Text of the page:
Thursday, March 08, 2007

Parshas KiSissa 5767

Rabbi Label Lam

The Golden Thread of Our Existence

The Children of Israel shall observe the Shabbos, to make the Shabbos aneternal covenant for their generations. (Shemos 31:16)

What is meant by “for their generations”? Rebbi says, “All who keep theShabbos according to its specifications, the verse speaks about them as ifthey had kept every Shabbos from the time that HASHEM created His worlduntil the time of the revival of the dead!” (Mechilta)

It’s a gross understatement to say that Shabbos is an “important” day.What makes some days more important than others? There are certain daysfor which many other days are sacrificed. A short list would include, aBar Mitzvah, a wedding, Rosh HaShana.

When we examine a few of the examples mentioned above we discover thatthose single days for which so much has been invested are not single daysat all. They hold much more that meets the casual eye. A Bar Mitzvah boy-man is suiting himself up for manhood. He is effectively accepting uponhimself a lifetime of responsibility at those magic moments. Thefoundation for the building of his life is being poured. The steadinesshis entire structure rests upon the firmness of his commitment that day.So we dress it up and highlight its importance so it should not go byunderutilized. The same holds true of a wedding in a more obvious way.Similarly, the entire year and its events are scripted on Rosh HaShanamuch as DNA hold the code for all living organisms. These are not ordinarysingle days.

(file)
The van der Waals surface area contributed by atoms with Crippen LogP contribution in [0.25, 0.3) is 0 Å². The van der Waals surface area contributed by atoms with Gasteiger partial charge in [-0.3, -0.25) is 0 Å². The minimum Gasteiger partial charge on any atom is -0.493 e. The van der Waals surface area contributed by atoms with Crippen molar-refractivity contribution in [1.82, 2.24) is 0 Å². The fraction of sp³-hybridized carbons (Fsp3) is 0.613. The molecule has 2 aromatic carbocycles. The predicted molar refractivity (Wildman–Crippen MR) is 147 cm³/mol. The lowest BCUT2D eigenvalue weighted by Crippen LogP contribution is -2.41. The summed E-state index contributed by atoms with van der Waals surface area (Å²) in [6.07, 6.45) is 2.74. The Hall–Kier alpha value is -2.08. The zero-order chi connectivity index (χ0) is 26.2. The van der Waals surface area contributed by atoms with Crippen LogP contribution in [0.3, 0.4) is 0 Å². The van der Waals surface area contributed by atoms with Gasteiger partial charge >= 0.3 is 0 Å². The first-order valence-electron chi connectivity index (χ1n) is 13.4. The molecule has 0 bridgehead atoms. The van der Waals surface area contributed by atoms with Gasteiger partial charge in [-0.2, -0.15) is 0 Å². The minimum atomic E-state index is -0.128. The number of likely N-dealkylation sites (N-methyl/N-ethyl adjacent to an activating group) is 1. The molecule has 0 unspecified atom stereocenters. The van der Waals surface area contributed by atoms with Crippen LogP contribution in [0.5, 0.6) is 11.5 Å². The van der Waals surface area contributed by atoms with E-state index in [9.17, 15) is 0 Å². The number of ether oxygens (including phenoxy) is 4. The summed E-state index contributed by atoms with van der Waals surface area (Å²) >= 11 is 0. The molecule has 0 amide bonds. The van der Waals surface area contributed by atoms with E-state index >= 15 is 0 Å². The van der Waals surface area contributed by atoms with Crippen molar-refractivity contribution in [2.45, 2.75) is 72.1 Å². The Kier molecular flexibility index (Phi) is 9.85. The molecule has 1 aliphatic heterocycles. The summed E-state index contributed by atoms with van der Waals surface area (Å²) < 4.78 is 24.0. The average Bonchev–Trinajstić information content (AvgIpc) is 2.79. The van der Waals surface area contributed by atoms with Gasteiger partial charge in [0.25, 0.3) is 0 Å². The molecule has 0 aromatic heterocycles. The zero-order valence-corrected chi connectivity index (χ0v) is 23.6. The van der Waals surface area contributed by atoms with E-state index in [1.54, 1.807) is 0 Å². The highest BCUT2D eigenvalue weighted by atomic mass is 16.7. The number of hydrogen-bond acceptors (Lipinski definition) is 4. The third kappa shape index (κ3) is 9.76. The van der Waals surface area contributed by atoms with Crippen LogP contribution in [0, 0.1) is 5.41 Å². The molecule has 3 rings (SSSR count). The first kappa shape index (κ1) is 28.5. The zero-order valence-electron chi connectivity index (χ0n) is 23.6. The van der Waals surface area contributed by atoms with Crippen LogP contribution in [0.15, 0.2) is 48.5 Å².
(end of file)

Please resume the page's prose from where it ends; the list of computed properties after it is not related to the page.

At a Bris in Jerusalem a guest Rabbi stood up to speak and wish well tothe grandfather of the new born on the occasion of his first grand-child, “Mazel Tov today you are a human being!” Everyone was stunned.

Maybe there is some hidden insult implied here. Until now he wasn’t human?Then he went on to explain that in the animal kingdom it is common to findcreatures that have an instinct to protect its young cub, kitten,fledgling you name it. However, only by humans does a grandparentdemonstrate love and care for his or her grandchild. This is symptomaticof real soulfulness to see one’s self in a grander historical or familialcontext and to care for the opinion of grandparents or grandchildren.

A great Rabbi, a well-known personality remarked almost sardonically thathis main goal at this later stage of his life was to impress hisgrandchildren. Then he added a caveat when the chuckle of laughterquieted, “I’m not kidding!” One grandmother commented with an uncommonfrankness about her feelings of extra love and adoration for her ShomerShabbos grandchildren over and above her other biologicalgrandchildren, “When I see these children I see the whole past and thewhole future! When I see those, I don’t see the past and I don’t see thefuture!”

To be Shomer Shabbos explains the Ohr HaChaim is to wait and anticipatewhen it will arrive, like one awaits an important guest. He learns thisfrom Yaakov who rebuked Yosef outwardly for revealing the dreams to hisbrothers but the verse records that he privately kept the matter, andRashi explains that he waited with great anticipation when it will berealized. From there we learn the definition of keeping the Shabbos! Welive for and work for, investing in Shabbos a whole week.

Shabbos, though, is not just a single day in the weekly cycle. Everythingis contained in that day, the entire past and the entire future. It can besaid that Shabbos is not less than the golden thread of our existence.